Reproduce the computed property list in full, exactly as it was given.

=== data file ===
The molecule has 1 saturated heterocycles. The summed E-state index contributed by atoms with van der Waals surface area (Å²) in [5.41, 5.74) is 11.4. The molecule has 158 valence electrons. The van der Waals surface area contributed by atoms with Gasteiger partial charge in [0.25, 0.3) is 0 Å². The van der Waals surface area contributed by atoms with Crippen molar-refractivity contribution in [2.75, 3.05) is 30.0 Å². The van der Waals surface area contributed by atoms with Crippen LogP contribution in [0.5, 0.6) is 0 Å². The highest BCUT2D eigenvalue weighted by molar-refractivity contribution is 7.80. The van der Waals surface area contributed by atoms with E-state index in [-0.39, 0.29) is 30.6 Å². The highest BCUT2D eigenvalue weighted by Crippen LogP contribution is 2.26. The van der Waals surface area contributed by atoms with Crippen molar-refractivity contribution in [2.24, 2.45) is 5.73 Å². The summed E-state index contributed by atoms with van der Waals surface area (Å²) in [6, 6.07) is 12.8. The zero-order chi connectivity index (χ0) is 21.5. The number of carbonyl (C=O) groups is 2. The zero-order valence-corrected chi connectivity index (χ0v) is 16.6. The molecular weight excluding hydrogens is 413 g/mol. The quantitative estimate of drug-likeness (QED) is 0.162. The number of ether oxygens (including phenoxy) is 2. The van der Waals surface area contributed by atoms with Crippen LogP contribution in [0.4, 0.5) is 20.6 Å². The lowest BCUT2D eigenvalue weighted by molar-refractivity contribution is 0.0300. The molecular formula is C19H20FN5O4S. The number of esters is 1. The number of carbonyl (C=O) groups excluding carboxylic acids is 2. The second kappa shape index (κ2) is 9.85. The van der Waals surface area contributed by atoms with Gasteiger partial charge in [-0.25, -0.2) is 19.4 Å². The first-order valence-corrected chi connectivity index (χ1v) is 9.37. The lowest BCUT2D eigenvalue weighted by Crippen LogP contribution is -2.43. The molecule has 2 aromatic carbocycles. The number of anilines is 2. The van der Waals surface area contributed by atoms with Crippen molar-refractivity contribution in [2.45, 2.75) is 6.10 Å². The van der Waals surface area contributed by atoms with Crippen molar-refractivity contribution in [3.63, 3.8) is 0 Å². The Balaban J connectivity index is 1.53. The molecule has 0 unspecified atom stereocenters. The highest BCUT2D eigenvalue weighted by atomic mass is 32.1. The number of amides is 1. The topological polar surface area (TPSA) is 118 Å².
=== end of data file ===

The molecule has 1 saturated heterocycles. The summed E-state index contributed by atoms with van der Waals surface area (Å²) in [5.41, 5.74) is 11.4. The molecule has 158 valence electrons. The van der Waals surface area contributed by atoms with Gasteiger partial charge in [0.25, 0.3) is 0 Å². The van der Waals surface area contributed by atoms with Crippen molar-refractivity contribution in [2.75, 3.05) is 30.0 Å². The van der Waals surface area contributed by atoms with Crippen LogP contribution in [0.5, 0.6) is 0 Å². The highest BCUT2D eigenvalue weighted by molar-refractivity contribution is 7.80. The van der Waals surface area contributed by atoms with E-state index in [-0.39, 0.29) is 30.6 Å². The highest BCUT2D eigenvalue weighted by Crippen LogP contribution is 2.26. The van der Waals surface area contributed by atoms with Crippen molar-refractivity contribution in [2.24, 2.45) is 5.73 Å². The summed E-state index contributed by atoms with van der Waals surface area (Å²) in [6, 6.07) is 12.8. The zero-order chi connectivity index (χ0) is 21.5. The number of carbonyl (C=O) groups is 2. The zero-order valence-corrected chi connectivity index (χ0v) is 16.6. The molecular weight excluding hydrogens is 413 g/mol. The quantitative estimate of drug-likeness (QED) is 0.162. The number of ether oxygens (including phenoxy) is 2. The van der Waals surface area contributed by atoms with Crippen LogP contribution in [0.4, 0.5) is 20.6 Å². The lowest BCUT2D eigenvalue weighted by molar-refractivity contribution is 0.0300. The molecular formula is C19H20FN5O4S. The number of esters is 1. The number of carbonyl (C=O) groups excluding carboxylic acids is 2. The second kappa shape index (κ2) is 9.85. The van der Waals surface area contributed by atoms with Gasteiger partial charge in [-0.25, -0.2) is 19.4 Å². The first-order valence-corrected chi connectivity index (χ1v) is 9.37. The lowest BCUT2D eigenvalue weighted by Crippen LogP contribution is -2.43. The molecule has 2 aromatic carbocycles. The number of anilines is 2. The van der Waals surface area contributed by atoms with Crippen molar-refractivity contribution in [2.45, 2.75) is 6.10 Å². The van der Waals surface area contributed by atoms with Crippen molar-refractivity contribution in [3.63, 3.8) is 0 Å². The Balaban J connectivity index is 1.53. The molecule has 0 unspecified atom stereocenters. The highest BCUT2D eigenvalue weighted by atomic mass is 32.1. The number of amides is 1. The topological polar surface area (TPSA) is 118 Å².